South Africa's gross domestic product, or GDP, grew by 3 percent in the second quarter of 2013, sharply up from 0.9 percent recorded in the previous quarter and comfortably beating a consensus estimate of 2.1 percent, according to figures published Tuesday by the state statistics agency.
While the annualized quarter-on-quarter growth rate is encouraging, it falls short of the 3.3 percent growth predicted by a recent survey of economists by South African newspaper Business Day Live. Furthermore, the apparent growth has much to do with statistics -- given last quarter's disappointing growth rates, South Africa's GDP had nowhere to go but up. Year-on-year growth in the second quarter was in line with expectations at 2 percent, but only marginally up from 1.9 percent in the first quarter.
The last round of quarterly GDP growth figures, released May 28, put quarter-on-quarter growth at 0.9 percent for Q1 -- the slowest rate South Africa has seen since its 2009 recession.
The slump had much to do with manufacturing losses. The sector, which accounts for more than 15 percent of national GDP, shrank by an annualized 7.9 percent in the first quarter, hamstrung largely by maintenance issues such as fire damage and general disrepair, which hurt production capacity. The World Bank responded immediately, slashing growth forecast for 2013 to 2.5 percent, down from a previous projection of 3.2. The IMF followed suit in June, projecting 2 percent growth for the fiscal year, down from 2.8 percent.
The manufacturing sector rebounded between April and June, contributing 1.7 percentage points to South Africa's second-quarter growth. Finance, retail and real estate also are picking up some of the slack.
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But, serious long-term problems remain. South Africa is struggling with falling commodity prices, recurring power outages and a weakening currency. But, growth in exports has not grown significantly due to low international demand.
Inflation surged to 6.3 percent last month, raising the cost of living. And, as inflation has exceeded the central bank's target limit of 6 percent, the South African Reserve Bank is likely to keep interest rates at the 5 percent benchmark.
Labor disputes also continue to threaten the viability of South Africa's mining sector. The issue has been a high-profile one since the summer of last year, when clashes between wildcat strikers at the Marikana platinum mine operated by Lonmin Plc (LON:LMI) erupted into violence, killing 34 people on Aug. 16.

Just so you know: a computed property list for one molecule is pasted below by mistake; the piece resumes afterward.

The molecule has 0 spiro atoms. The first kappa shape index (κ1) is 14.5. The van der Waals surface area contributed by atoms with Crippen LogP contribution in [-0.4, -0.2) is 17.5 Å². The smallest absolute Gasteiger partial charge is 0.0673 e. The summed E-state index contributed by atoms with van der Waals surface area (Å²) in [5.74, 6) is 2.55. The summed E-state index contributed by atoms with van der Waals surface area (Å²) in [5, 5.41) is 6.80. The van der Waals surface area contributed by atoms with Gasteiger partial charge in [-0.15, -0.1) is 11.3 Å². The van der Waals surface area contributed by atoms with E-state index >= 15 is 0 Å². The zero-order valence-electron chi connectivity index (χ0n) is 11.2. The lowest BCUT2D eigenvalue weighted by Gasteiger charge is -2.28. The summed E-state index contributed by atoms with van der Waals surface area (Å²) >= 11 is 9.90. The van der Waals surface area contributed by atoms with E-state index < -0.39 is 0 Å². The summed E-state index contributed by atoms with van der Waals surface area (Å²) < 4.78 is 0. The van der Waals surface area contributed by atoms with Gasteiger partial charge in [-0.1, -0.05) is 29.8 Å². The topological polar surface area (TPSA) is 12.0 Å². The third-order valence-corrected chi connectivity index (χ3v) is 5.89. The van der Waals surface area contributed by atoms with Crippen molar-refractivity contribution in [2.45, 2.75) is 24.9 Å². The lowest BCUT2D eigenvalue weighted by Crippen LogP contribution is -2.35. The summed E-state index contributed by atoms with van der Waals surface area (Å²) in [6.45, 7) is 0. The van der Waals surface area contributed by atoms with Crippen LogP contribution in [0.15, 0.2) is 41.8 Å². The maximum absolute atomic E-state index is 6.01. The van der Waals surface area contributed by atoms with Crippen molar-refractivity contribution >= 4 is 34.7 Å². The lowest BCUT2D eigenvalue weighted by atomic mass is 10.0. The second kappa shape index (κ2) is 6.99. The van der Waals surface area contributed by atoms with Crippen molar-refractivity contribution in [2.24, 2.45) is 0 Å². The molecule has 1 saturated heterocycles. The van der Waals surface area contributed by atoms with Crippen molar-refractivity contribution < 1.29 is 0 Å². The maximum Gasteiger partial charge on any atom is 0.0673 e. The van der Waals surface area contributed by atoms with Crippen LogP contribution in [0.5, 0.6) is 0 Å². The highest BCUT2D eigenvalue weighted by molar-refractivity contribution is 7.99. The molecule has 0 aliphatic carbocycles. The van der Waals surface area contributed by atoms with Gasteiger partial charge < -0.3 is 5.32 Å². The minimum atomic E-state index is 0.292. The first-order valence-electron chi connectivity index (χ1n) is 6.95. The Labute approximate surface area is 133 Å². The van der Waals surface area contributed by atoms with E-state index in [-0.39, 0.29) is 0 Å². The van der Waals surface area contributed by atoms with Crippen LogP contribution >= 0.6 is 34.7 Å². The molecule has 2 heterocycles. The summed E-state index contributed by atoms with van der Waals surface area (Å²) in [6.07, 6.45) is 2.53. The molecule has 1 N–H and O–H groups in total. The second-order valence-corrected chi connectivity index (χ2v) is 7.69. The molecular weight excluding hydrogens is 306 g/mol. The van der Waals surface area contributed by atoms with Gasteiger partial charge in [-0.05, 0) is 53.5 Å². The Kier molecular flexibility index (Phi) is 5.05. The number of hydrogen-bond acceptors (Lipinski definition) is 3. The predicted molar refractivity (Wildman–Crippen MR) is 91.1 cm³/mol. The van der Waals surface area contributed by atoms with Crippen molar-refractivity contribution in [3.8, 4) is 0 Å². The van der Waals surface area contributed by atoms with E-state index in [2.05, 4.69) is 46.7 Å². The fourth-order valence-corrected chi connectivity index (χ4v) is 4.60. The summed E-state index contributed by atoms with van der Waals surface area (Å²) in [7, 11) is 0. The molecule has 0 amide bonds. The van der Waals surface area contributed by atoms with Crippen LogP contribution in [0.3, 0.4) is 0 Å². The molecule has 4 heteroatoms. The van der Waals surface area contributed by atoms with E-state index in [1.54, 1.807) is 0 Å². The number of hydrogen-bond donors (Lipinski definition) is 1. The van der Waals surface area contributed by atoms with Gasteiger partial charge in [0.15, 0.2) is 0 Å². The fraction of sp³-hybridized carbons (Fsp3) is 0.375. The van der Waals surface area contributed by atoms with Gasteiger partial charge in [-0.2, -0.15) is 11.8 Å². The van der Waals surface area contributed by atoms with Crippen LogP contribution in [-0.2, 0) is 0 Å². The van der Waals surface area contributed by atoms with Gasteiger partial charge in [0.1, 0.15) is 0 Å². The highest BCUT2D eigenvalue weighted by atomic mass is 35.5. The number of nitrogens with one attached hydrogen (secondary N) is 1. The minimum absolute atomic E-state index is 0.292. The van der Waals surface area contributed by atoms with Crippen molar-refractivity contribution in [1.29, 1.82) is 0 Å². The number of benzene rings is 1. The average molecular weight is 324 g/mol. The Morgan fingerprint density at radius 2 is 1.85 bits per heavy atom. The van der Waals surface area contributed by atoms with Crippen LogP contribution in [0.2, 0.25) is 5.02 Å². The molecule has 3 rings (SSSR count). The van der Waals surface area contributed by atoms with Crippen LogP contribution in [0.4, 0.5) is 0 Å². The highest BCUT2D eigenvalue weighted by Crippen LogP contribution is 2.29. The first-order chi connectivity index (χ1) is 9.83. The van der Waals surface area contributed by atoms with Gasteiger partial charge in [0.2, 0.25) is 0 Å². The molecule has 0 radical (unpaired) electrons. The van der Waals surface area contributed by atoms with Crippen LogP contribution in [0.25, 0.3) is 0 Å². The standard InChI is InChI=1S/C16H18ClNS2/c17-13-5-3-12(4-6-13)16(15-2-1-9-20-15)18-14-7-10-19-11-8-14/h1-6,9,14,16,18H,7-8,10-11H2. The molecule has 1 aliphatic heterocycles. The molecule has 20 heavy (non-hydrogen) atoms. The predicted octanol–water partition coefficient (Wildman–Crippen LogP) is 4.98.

The violence has since died down somewhat, but wage negotiations are ongoing -- especially in gold production. The National Union of Mineworkers, South Africa's biggest mining union, is demanding a raise of 60 percent in salaries for entry-level workers at facilities run by producers including AngloGold Ashanti (NYSE:AU) and Sibyane (NYSE:SBGL).
No surprise, then, that mining and quarrying losses had an impact on Q2 growth rates, accounting for a loss of 0.3 percentage points. The government has already reported that, in June, mining production decreased by 6.2 percent year-on-year, and slumps in gold and platinum group metals were the biggest drags.
Investors are understandably spooked, and a worried administration is doing its best to calm fears about ongoing labor disputes by meeting with mining bosses and disgruntled union members. Despite these efforts, strike action is not confined to the mining industry.
On Monday, about 90,000 construction workers walked off the job after talks with the South African Federation of Civil Engineering Contractors fell flat, just as 600 employees of South African Airways also began demonstrating for higher wages. The auto industry also is embroiled in disputes, with strikes affecting several companies including Toyota Motor Corporation (TYO:7203), Volkswagen AG (ETR:VOW) and General Motors Company (NYSE:GM), and costing an estimated $60 million dollars every day in lost output.
Though it boasts the biggest economy in Africa, South Africa's growth rut has become a statistical drag on the rest of the continent, which is fast becoming one of the most economically dynamic regions in the world.
Oil is behind a surge in investment in nearby Angola. Natural gas is spurring incredible growth in Mozambique and Tanzania. Tech innovation and entrepreneurship are driving progress in urban hubs such as Nairobi, Kenya and Accra, Ghana.
South Africa, meanwhile, remains burdened by a yawning wealth gap with about half of its population living below the poverty line, an official unemployment rate of 25.6 percent and political stagnancy. All of which goes to show that quarter-on-quarter growth of 3 percent might not be enough to give the struggling economy the jolt it really needs.